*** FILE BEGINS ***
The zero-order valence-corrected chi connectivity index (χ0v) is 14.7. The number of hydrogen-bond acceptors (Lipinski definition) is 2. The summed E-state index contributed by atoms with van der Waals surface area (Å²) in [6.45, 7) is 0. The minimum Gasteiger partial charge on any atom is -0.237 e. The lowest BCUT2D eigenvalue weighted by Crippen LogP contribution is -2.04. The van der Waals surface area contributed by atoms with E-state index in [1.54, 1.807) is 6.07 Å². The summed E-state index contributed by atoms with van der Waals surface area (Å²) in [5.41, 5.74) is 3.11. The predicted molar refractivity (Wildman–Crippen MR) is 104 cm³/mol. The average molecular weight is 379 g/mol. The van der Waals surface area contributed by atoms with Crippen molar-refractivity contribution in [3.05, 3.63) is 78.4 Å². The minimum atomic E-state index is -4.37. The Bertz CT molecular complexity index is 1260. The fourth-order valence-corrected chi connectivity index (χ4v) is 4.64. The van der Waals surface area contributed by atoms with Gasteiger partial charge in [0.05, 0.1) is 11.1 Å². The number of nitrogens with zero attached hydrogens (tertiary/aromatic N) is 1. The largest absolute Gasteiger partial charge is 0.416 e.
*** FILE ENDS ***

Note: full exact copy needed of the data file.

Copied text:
The zero-order valence-corrected chi connectivity index (χ0v) is 14.7. The number of hydrogen-bond acceptors (Lipinski definition) is 2. The summed E-state index contributed by atoms with van der Waals surface area (Å²) in [6.45, 7) is 0. The minimum Gasteiger partial charge on any atom is -0.237 e. The lowest BCUT2D eigenvalue weighted by Crippen LogP contribution is -2.04. The van der Waals surface area contributed by atoms with E-state index in [1.54, 1.807) is 6.07 Å². The summed E-state index contributed by atoms with van der Waals surface area (Å²) in [5.41, 5.74) is 3.11. The predicted molar refractivity (Wildman–Crippen MR) is 104 cm³/mol. The average molecular weight is 379 g/mol. The van der Waals surface area contributed by atoms with Crippen molar-refractivity contribution in [3.05, 3.63) is 78.4 Å². The minimum atomic E-state index is -4.37. The Bertz CT molecular complexity index is 1260. The fourth-order valence-corrected chi connectivity index (χ4v) is 4.64. The van der Waals surface area contributed by atoms with Gasteiger partial charge in [0.05, 0.1) is 11.1 Å². The number of nitrogens with zero attached hydrogens (tertiary/aromatic N) is 1. The largest absolute Gasteiger partial charge is 0.416 e.